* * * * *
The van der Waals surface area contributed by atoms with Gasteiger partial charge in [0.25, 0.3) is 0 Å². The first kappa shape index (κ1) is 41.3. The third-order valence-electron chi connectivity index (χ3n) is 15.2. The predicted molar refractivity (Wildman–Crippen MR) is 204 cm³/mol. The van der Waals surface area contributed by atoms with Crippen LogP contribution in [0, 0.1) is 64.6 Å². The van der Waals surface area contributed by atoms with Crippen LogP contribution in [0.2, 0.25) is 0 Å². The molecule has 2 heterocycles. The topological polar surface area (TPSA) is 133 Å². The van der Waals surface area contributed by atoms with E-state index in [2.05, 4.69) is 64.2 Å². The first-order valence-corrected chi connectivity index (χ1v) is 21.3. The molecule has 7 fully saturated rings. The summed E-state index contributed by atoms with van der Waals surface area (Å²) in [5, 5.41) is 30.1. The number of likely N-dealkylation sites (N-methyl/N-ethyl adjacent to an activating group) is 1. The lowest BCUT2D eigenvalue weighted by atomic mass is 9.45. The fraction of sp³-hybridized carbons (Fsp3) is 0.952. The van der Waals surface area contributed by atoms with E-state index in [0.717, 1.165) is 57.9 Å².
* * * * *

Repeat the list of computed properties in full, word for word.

The van der Waals surface area contributed by atoms with Gasteiger partial charge in [0.25, 0.3) is 0 Å². The first kappa shape index (κ1) is 41.3. The third-order valence-electron chi connectivity index (χ3n) is 15.2. The predicted molar refractivity (Wildman–Crippen MR) is 204 cm³/mol. The van der Waals surface area contributed by atoms with Crippen LogP contribution in [0, 0.1) is 64.6 Å². The van der Waals surface area contributed by atoms with Crippen LogP contribution in [0.2, 0.25) is 0 Å². The molecule has 2 heterocycles. The topological polar surface area (TPSA) is 133 Å². The van der Waals surface area contributed by atoms with E-state index in [2.05, 4.69) is 64.2 Å². The first-order valence-corrected chi connectivity index (χ1v) is 21.3. The molecule has 7 fully saturated rings. The summed E-state index contributed by atoms with van der Waals surface area (Å²) in [5, 5.41) is 30.1. The number of likely N-dealkylation sites (N-methyl/N-ethyl adjacent to an activating group) is 1. The lowest BCUT2D eigenvalue weighted by atomic mass is 9.45. The fraction of sp³-hybridized carbons (Fsp3) is 0.952. The van der Waals surface area contributed by atoms with E-state index in [0.717, 1.165) is 57.9 Å².